It’s March 2nd at 4:00am PST and I’m writing this blog from the basement of a 2700 sq ft house. The outside thermometer reads 10o which means inside in living room with its gaping 1970’s style A frame ceiling the temperature will be 55o. An architect built this add on to his mother’s 1928 home as a present for her, so she would have more space and light and be able to entertain her friends in a brand new respectable home her guests would talk about after they left.

Haven’t we all done that or a least wished for a larger, grander abode outfitted with the latest and greatest chachkas to show others that we really do have the means to exhibit our taste and style for beauty and comfort? We want to believe that we have arrived.

It was right around the time this house was redesigned that peak oil (pique oil) came and went with a whisper – completely unrecognized for what it was – but for that nasty incident in the late 70’s of a temporary US oil shortage and all the accompanying media (that ate it up for what it wasn’t, big bad OPEC and a few stabbings on the Jersey gas lines) coverage resulting in summarily ousting then president Jimmy Carter.

In 1980 we had a brand new President with bold new visions to buoy us up into the hopeful new future. As a nation we were going to be fine and despite the first hiccups of ugly interest rates and a troubled housing market, we were told and chose to believe, it was just a matter of rearranging the economic approach to solve those present dilemmas.

In the following two decades I rearranged some things myself and got into the real estate market as a real estate investor choosing to believe the Horatio Alger story and recognizing all I had to do was pull myself up by the bootstraps, work hard, be smart and take advantage of the abundance life in the most powerful country on earth could afford me.

Drinking the Kool Aid

Drinking the Kool Aid

Building an A frame style home, in a windswept freezing cold area that never delivers the snow load to justify it in the first place, is stupid. Adding a shiny new oil heater to keep the house warm is even dumber, but here we are, the reluctant recipients of an oil glut relic gone by. That same oil heater was used only twice by the latest owner (Will Kearns) and quietly put to rest as a symbol of the past, usurped by the wood stove and large solar arrays installed one year later. Recently a rather loud and annoying stylish pellet stove has been added in the living room but its days are numbered for a whole host of reasons.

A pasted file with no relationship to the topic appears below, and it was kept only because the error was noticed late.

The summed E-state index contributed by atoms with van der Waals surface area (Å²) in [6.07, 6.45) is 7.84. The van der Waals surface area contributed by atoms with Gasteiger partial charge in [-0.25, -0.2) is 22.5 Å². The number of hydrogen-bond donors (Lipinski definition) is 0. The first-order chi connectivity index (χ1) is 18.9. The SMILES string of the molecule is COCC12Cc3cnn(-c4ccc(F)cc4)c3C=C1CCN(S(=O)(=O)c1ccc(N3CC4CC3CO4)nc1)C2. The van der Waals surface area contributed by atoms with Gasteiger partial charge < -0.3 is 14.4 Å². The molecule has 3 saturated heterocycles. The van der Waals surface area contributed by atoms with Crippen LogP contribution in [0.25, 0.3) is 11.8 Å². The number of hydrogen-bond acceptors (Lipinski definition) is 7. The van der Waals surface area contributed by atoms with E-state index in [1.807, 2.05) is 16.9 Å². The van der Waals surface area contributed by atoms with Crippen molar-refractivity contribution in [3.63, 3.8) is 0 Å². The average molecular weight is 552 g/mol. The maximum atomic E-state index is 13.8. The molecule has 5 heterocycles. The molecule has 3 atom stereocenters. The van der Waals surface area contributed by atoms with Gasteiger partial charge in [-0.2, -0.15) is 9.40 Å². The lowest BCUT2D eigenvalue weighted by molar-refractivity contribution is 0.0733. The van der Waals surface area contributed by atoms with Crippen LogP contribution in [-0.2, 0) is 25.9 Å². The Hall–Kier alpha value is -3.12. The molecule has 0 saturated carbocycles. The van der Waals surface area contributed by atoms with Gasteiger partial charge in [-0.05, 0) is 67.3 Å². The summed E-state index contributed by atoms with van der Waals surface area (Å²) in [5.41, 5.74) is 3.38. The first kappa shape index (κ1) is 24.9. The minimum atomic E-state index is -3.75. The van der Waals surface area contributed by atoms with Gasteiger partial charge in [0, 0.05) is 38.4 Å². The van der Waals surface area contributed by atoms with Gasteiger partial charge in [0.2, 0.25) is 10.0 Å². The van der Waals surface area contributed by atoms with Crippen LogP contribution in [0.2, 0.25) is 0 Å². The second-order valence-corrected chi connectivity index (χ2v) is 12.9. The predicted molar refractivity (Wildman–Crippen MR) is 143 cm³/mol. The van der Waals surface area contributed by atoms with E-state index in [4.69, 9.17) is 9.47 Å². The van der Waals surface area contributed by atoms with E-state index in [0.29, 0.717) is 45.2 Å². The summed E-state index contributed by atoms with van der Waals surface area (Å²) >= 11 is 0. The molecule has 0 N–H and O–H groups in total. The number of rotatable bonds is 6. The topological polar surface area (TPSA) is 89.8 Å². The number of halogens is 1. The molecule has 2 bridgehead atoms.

How many of us have heard friends or family groan about couple’s counseling and how much work it takes to be in a relationship? Awareness is the same. No one’s going to hand out awareness like a party favor – you’re gonna have to work for it especially in a society with a penchant for distraction and ‘look over there’ techniques delivered for free every day courtesy of that quacking box you so proudly own. That subject and thus separate blog will have to wait for another time.

Thirty some odd years later we’re finding it hard to cheat the basic laws of thermodynamics. Especially as they relate to our fantasy world of GDP economics and perpetual growth. We have discovered ourselves in the petri dish of a finite world, little yeasts just beginning to feel the itch that something is amiss and hasn’t gone just right. Thank God we can still continue to distract ourselves (if we chose) with the latest I Pad, new age The Secret thinking, doom and gloom scenarios of zombies, the second coming and Facebook. And when that doesn’t work we can always blame someone else for the uncomfortable position we’ve found ourselves in.

It takes effort to stand on the very fringes of society, dare to look back and inward into the fish bowl and experience the cognitive dissonance that occurs. Often it is a very lonely place to be.  Luckily there are some really tenacious weirdoes out there in the darkness flinging around a light inviting us to come have a look and their numbers seem to be growing in this new era of austerity and crappy economies.

cartoon_economic_growth_boat_waterfall_2013

 

When I sold my first two properties and bought five rentals I expected the only hitch to be shortcomings in my own understandings of how this sort of thing penciled out. I dutifully studied the entire gamut of variables that could affect the outcome; taxes, leases, location, contracts, loans, management, landscaping, repair costs…everything or so I thought. Then the proverbial shit hit the fan with all its unseen consequences; massive job loss, ensuing divorces from stress, new home gluts on the market, inability of municipalities to create new jobs for potential renters and my own career track being stinted all amounted to the great American vanishing of the middle class.